1. Preheat the oven to 220°C/200°C Fan/425°F. Cut the potatoes, without peeling, into thick slices and each slice into quarters. Put them into a large roasting tin (mine is 37 x 34cm/15 x 14in) with the whole cloves of garlic.
  2. Quarter the onions, peel them (I find it easier to do it this way around), then halve each quarter horizontally. Quarter the lemon and cut each quarter into 1cm / ½-inch pieces. Add the onion and lemon to the tin with the potatoes and garlic.
  3. Drizzle over 2 tablespoons of the oil and cook in the oven for 1 hour.
  4. Meanwhile, soak the clams in a bowl of water - if any are smashed or don't close after they've soaked, throw them away. Slice the squid into rings.
  5. After 1 hour, take the tin out of the oven and place on a low heat on the hob so that the pan doesn't cool while you add the seafood.
  6. Arrange the drained closed clams, baby squid rings and whole raw prawns over the potatoes, garlic, lemon pieces and onions.
  7. Splash the seafood with the remaining 2 tablespoons of oil and the vermouth, then season with salt and pepper.
  8. Put the roasting tin back in the oven for 15 minutes, by which time the clams should have opened and the prawns pinked up. Discard any clams that have not opened.
  9. Scatter with freshly but not too finely chopped parsley and serve straight from the tin: it couldn't look more beautiful.
  1. Preheat the oven to 220°C/200°C Fan/425°F. Cut the potatoes, without peeling, into thick slices and each slice into quarters. Put them into a large roasting tin (mine is 37 x 34cm/15 x 14in) with the whole cloves of garlic.
  2. Quarter the onions, peel them (I find it easier to do it this way around), then halve each quarter horizontally. Quarter the lemon and cut each quarter into 1cm / ½-inch pieces. Add the onion and lemon to the tin with the potatoes and garlic.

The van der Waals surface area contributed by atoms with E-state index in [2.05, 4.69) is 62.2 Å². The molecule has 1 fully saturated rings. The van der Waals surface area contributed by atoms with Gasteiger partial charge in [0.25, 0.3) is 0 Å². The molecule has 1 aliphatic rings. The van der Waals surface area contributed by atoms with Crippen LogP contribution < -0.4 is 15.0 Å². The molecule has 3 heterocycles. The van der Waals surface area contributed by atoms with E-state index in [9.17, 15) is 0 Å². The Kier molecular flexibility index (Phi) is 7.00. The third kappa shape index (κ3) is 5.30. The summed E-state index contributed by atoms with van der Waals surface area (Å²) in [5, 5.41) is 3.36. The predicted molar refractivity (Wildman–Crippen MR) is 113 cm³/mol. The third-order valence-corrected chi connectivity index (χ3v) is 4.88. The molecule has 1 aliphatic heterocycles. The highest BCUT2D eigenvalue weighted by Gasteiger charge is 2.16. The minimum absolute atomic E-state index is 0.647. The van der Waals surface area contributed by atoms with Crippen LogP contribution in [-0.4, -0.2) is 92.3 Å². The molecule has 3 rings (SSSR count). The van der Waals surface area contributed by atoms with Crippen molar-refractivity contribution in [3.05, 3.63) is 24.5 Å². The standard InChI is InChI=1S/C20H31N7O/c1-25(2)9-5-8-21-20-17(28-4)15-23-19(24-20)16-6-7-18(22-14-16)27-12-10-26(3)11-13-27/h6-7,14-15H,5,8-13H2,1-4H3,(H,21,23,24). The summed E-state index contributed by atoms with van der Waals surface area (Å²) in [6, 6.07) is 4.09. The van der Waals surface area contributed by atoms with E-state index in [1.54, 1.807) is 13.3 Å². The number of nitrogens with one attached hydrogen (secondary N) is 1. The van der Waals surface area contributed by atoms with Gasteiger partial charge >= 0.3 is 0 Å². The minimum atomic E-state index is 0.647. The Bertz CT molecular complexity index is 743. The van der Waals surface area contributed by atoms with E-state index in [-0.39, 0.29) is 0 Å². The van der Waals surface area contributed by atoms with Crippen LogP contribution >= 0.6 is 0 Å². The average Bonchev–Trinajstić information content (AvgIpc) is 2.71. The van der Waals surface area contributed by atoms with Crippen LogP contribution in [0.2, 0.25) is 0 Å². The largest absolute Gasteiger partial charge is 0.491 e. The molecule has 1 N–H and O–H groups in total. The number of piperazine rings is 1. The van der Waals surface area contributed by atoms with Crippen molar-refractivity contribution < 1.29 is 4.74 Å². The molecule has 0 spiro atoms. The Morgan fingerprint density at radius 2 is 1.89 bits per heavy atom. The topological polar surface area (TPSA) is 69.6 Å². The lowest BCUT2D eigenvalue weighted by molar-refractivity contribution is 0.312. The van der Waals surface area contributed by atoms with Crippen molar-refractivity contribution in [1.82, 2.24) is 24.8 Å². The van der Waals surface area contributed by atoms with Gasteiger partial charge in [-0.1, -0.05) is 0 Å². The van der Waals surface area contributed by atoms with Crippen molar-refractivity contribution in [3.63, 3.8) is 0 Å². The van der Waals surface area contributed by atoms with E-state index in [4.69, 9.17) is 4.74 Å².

3. Drizzle over 2 tablespoons of the oil and cook in the oven for 1 hour.
  4. Meanwhile, soak the clams in a bowl of water - if any are smashed or don't close after they've soaked, throw them away. Slice the squid into rings.
  5. After 1 hour, take the tin out of the oven and place on a low heat on the hob so that the pan doesn't cool while you add the seafood.
  6. Arrange the drained closed clams, baby squid rings and whole raw prawns over the potatoes, garlic, lemon pieces and onions.
  7. Splash the seafood with the remaining 2 tablespoons of oil and the vermouth, then season with salt and pepper.
  8. Put the roasting tin back in the oven for 15 minutes, by which time the clams should have opened and the prawns pinked up. Discard any clams that have not opened.
  9. Scatter with freshly but not too finely chopped parsley and serve straight from the tin: it couldn't look more beautiful.

Additional Information

MAKE AHEAD NOTE:
Potatoes can be prepared 1 day ahead. Submerge in a bowl of water and store in the fridge. Drain and pat dry before using. Onions and lemons can be cut 1 day ahead and stored in bowls tightly covered with clingfilm in the fridge.

MAKE AHEAD NOTE:
Potatoes can be prepared 1 day ahead. Submerge in a bowl of water and store in the fridge. Drain and pat dry before using. Onions and lemons can be cut 1 day ahead and stored in bowls tightly covered with clingfilm in the fridge.